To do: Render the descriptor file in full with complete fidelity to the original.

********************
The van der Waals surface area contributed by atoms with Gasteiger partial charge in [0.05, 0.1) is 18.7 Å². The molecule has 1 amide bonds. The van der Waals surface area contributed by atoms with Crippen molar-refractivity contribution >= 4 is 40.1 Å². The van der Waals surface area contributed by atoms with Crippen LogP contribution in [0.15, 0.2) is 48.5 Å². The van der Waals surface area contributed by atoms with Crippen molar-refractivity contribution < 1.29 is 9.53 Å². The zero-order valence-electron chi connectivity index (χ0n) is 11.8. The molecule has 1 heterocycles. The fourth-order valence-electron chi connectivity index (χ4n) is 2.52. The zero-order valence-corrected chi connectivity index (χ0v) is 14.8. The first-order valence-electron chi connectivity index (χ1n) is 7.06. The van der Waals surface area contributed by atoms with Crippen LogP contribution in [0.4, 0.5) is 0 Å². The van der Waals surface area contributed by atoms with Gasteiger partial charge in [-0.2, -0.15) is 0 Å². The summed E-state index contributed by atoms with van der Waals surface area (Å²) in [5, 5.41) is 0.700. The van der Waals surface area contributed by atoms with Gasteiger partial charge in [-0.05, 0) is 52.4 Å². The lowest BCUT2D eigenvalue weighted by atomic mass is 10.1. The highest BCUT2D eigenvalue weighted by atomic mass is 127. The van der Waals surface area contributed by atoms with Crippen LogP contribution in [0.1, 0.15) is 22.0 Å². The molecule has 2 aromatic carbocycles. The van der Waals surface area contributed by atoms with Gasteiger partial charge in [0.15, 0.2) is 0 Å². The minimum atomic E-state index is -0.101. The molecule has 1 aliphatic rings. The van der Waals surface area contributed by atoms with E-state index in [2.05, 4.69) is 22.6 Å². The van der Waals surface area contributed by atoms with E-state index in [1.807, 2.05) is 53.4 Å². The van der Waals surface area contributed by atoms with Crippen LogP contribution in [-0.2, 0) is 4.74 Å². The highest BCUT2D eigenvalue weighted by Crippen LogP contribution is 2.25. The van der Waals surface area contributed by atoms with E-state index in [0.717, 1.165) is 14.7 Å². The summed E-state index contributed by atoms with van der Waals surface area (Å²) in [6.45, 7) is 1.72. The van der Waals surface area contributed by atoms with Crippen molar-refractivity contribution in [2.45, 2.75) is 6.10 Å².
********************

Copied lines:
The van der Waals surface area contributed by atoms with Gasteiger partial charge in [0.05, 0.1) is 18.7 Å². The molecule has 1 amide bonds. The van der Waals surface area contributed by atoms with Crippen molar-refractivity contribution >= 4 is 40.1 Å². The van der Waals surface area contributed by atoms with Crippen LogP contribution in [0.15, 0.2) is 48.5 Å². The van der Waals surface area contributed by atoms with Crippen molar-refractivity contribution < 1.29 is 9.53 Å². The zero-order valence-electron chi connectivity index (χ0n) is 11.8. The molecule has 1 heterocycles. The fourth-order valence-electron chi connectivity index (χ4n) is 2.52. The zero-order valence-corrected chi connectivity index (χ0v) is 14.8. The first-order valence-electron chi connectivity index (χ1n) is 7.06. The van der Waals surface area contributed by atoms with Crippen LogP contribution in [0.4, 0.5) is 0 Å². The van der Waals surface area contributed by atoms with Gasteiger partial charge in [-0.2, -0.15) is 0 Å². The summed E-state index contributed by atoms with van der Waals surface area (Å²) in [5, 5.41) is 0.700. The van der Waals surface area contributed by atoms with Gasteiger partial charge in [-0.05, 0) is 52.4 Å². The lowest BCUT2D eigenvalue weighted by atomic mass is 10.1. The highest BCUT2D eigenvalue weighted by atomic mass is 127. The van der Waals surface area contributed by atoms with Crippen LogP contribution in [0.1, 0.15) is 22.0 Å². The molecule has 2 aromatic carbocycles. The van der Waals surface area contributed by atoms with Gasteiger partial charge in [0.15, 0.2) is 0 Å². The minimum atomic E-state index is -0.101. The molecule has 1 aliphatic rings. The van der Waals surface area contributed by atoms with E-state index in [2.05, 4.69) is 22.6 Å². The van der Waals surface area contributed by atoms with E-state index in [1.807, 2.05) is 53.4 Å². The van der Waals surface area contributed by atoms with Crippen LogP contribution in [-0.2, 0) is 4.74 Å². The highest BCUT2D eigenvalue weighted by Crippen LogP contribution is 2.25. The van der Waals surface area contributed by atoms with E-state index in [0.717, 1.165) is 14.7 Å². The summed E-state index contributed by atoms with van der Waals surface area (Å²) in [6.45, 7) is 1.72. The van der Waals surface area contributed by atoms with Crippen molar-refractivity contribution in [2.45, 2.75) is 6.10 Å².